What is Robotic Assisted Surgery
Robotic-Arm Assisted Technology is used for partial knee and total replacements.
Using a pre-op CT a specific 3-D model of your knee anatomy is constructed. This 3D model is virtually templated to determine the specific position of the implants to correct leg alignment and to balance the ligaments of the knee. This plan is then uploaded to the "robot": The robot technology enables the surgeon to perform a fully personalised surgical plan with fine control.
About the MAKOplasty® Robot
The MAKOplasty® procedure is a treatment option for patients who suffer from osteoarthritis in the medial (inner) portion of the knee or less commonly the outer lateral compartment. This technology can also be used for the patello-femoral joint and for a total knee replacement.
Using the newly developed Tactile Guidance System™, surgeons are able to perform a partial knee replacement through a 2-3 inch incision.
Only the diseased portion of your knee is removed, leaving the healthy bone and tissue surrounding it untouched.
3D modelling and templating enables the surgeon to create a plan to ensure you knee implant is:
- Sized correctly
- Positioned accurately
- Oriented with precision
Further, during the procedure the surgeon can adjust and align the implant in real time - to balance your ligaments
Benefits of MAKOplasty® Robotic Surgery
Robotic technologies have been developed with the aim of improving surgical precision, component alignment and soft-tissue balance. The expectation is that this improvement will result in better patient outcomes.
While both robotic-assisted joint replacement surgery has been met with optimism, it will take some time to obtain the necessary scientific data to be able to clearly outline its role, and it may be many years before the possible benefits of improved alignment and balance are realised. Importantly, this technology comes with added costs and a potential for increased operating time.
There AOANJRR has recorded encouraging 2-year results for robotic-assisted partial knee replacement. As robotic-assisted total knee and hip replacement has only recently been introduced, results for this technology in these scenarios are not yet known.
Comparison to non-robotic assisted partial knee replacement
A well performed Non-Robotic assisted partial knee replacement will deliver equally as good a result compared to a robotic assisted partial knee replacement.
Who are good candidates for the MAKOplasty® procedure?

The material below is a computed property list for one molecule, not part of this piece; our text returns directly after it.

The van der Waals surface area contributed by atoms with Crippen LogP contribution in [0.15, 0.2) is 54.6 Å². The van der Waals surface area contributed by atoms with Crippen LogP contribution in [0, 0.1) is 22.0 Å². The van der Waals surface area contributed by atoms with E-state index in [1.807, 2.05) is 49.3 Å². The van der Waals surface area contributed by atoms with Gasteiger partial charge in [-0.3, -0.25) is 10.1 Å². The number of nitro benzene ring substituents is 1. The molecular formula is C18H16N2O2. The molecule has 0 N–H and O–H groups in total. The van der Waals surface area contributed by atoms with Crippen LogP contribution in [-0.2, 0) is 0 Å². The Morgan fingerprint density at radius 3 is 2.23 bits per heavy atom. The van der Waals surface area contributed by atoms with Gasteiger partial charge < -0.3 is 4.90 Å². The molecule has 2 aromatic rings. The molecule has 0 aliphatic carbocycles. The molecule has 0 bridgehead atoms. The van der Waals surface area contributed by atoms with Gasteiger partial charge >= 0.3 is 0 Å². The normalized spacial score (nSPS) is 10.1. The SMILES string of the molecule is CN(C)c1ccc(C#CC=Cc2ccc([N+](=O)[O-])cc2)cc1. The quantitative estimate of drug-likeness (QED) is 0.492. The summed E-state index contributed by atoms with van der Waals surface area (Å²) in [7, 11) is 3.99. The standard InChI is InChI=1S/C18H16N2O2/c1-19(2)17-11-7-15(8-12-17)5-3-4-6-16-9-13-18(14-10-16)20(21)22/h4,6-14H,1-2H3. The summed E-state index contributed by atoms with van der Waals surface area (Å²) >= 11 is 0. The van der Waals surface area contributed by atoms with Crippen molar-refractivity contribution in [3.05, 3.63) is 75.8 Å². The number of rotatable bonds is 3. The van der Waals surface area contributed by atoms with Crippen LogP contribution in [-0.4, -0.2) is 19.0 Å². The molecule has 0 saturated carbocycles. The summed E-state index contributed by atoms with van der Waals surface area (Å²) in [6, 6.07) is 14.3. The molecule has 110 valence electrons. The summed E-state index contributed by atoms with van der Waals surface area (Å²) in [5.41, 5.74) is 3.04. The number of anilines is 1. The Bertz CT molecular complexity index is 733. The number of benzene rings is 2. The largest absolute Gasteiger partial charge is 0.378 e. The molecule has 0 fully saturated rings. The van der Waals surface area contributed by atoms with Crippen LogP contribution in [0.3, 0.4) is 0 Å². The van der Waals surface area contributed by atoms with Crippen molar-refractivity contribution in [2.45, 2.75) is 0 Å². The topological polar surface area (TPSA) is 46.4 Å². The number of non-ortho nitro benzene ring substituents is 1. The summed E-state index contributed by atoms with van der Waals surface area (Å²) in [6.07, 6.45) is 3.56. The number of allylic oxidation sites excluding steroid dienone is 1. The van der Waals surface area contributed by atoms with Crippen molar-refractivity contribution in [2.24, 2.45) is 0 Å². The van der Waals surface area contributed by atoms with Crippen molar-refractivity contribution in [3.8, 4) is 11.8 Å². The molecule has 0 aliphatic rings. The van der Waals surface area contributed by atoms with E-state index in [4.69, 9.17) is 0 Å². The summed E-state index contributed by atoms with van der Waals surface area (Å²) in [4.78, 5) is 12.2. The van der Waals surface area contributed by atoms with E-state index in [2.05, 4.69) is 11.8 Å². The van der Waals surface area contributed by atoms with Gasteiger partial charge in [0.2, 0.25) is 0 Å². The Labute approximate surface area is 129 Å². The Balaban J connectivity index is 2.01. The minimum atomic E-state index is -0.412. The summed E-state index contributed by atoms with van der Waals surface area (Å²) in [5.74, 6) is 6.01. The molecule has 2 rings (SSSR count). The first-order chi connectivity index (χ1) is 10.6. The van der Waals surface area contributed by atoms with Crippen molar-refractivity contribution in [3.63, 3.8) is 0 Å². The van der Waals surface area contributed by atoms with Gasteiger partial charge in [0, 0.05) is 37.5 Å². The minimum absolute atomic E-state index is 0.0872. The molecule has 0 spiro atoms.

Although the best treatment for each patient must be determined individually, typical MAKOplasty® patients share the following characteristics:
- Pain while standing or walking short distances
- Knee swelling
- Night pain
- Failure to respond to nonsurgical treatment such as rest, weight loss, physical therapy and non-steroidal anti-inflammatory medication
Are you a candidate for the MAKOplasty® procedure?
The first step is ta thorough assessment which includes as complete medical history including your symptoms, when they began, how they have progressed and any non-surgical treatment(s) you have tried.
Your surgeon will then perform a thorough examination of your knee, checking for such things as range of motion, ligament stability and angular deformity.
A weight-bearing X-ray will be obtained to determine the extent of damage in your knee, and to check for angular deformity.
Stages of MAKOplasty® Partial Knee Implant Surgery
The surgery has 2 stages:
Your Personalized Plan
A CT scan of your knee is used to generate a 3D virtual model of your knee. This provides us with the information we need to properly determine the damaged areas that need to be removed for the precise placement of your knee implant.
This virtual model is uploaded into the MAKOplasty® system “Robot” software and is used to create your personalized pre-operative plan.
Your Precision Surgery
In theatre your surgeon will use the Mako Robot to assist in performing your surgery which is based on your personalized pre-operative plan.
The MAKOplasty® system also allows your surgeon to make adjustments to your plan during surgery as needed to optimise the placement of the implants and to balance your ligaments.
The actual surgery will last approximately one hour and the average hospital stay is 1-3 days.
You will be permitted to walk soon after surgery, and most patients are back to normal daily activities such as driving a car within two to four weeks.
How long can an implant used in a MAKOplasty® last?
All implants have a finite life expectancy that depends on several factors including a patient’s weight, activity level, quality of bone stock and compliance with your doctor’s advice regarding appropriate activities.
However, alignment and positioning are also very important factors affecting the life expectancy of an implant. By using the MAKO Tactile Guidance System™, we aim to achieve the optimal alignment and positioning for your implant to help it last as long as possible.
In addition, because very little bone is actually removed during a partial MAKOplasty® procedure, the implant can be replaced with another procedure such as a total knee replacement in the future, if necessary.